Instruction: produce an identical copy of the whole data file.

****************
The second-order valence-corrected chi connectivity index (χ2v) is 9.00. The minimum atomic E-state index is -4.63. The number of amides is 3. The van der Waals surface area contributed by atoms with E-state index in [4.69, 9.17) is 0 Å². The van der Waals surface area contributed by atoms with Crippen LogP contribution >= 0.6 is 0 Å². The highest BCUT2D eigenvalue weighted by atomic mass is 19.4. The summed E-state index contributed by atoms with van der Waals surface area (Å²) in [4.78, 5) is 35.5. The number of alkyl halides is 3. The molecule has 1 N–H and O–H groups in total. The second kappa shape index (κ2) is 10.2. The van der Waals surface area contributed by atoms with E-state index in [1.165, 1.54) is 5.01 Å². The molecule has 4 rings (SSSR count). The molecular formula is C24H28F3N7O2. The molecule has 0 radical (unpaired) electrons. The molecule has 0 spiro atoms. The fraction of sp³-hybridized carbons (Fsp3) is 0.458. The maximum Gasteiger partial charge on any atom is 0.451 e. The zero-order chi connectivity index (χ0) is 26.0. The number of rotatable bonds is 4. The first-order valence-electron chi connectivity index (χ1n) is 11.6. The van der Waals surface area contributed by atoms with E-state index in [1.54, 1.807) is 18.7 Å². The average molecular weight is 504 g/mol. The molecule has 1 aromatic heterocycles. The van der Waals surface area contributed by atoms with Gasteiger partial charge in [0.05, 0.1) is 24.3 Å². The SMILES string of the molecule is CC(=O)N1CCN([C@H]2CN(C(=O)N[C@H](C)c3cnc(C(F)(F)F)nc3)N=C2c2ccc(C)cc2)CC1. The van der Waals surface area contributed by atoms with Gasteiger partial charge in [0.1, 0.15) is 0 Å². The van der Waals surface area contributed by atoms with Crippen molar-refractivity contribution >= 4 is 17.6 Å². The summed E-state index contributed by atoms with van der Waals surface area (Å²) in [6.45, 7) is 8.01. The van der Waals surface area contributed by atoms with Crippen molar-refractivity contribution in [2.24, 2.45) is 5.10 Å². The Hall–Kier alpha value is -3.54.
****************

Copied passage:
The second-order valence-corrected chi connectivity index (χ2v) is 9.00. The minimum atomic E-state index is -4.63. The number of amides is 3. The van der Waals surface area contributed by atoms with E-state index in [4.69, 9.17) is 0 Å². The van der Waals surface area contributed by atoms with Crippen LogP contribution >= 0.6 is 0 Å². The highest BCUT2D eigenvalue weighted by atomic mass is 19.4. The summed E-state index contributed by atoms with van der Waals surface area (Å²) in [4.78, 5) is 35.5. The number of alkyl halides is 3. The molecule has 1 N–H and O–H groups in total. The second kappa shape index (κ2) is 10.2. The van der Waals surface area contributed by atoms with E-state index in [1.165, 1.54) is 5.01 Å². The molecule has 4 rings (SSSR count). The molecular formula is C24H28F3N7O2. The molecule has 0 radical (unpaired) electrons. The molecule has 0 spiro atoms. The fraction of sp³-hybridized carbons (Fsp3) is 0.458. The maximum Gasteiger partial charge on any atom is 0.451 e. The zero-order chi connectivity index (χ0) is 26.0. The number of rotatable bonds is 4. The first-order valence-electron chi connectivity index (χ1n) is 11.6. The van der Waals surface area contributed by atoms with E-state index in [1.54, 1.807) is 18.7 Å². The average molecular weight is 504 g/mol. The molecule has 1 aromatic heterocycles. The van der Waals surface area contributed by atoms with Gasteiger partial charge in [0.05, 0.1) is 24.3 Å². The SMILES string of the molecule is CC(=O)N1CCN([C@H]2CN(C(=O)N[C@H](C)c3cnc(C(F)(F)F)nc3)N=C2c2ccc(C)cc2)CC1. The van der Waals surface area contributed by atoms with Gasteiger partial charge in [0.1, 0.15) is 0 Å². The van der Waals surface area contributed by atoms with Crippen molar-refractivity contribution >= 4 is 17.6 Å². The summed E-state index contributed by atoms with van der Waals surface area (Å²) in [6.45, 7) is 8.01. The van der Waals surface area contributed by atoms with Crippen molar-refractivity contribution in [2.24, 2.45) is 5.10 Å². The Hall–Kier alpha value is -3.54.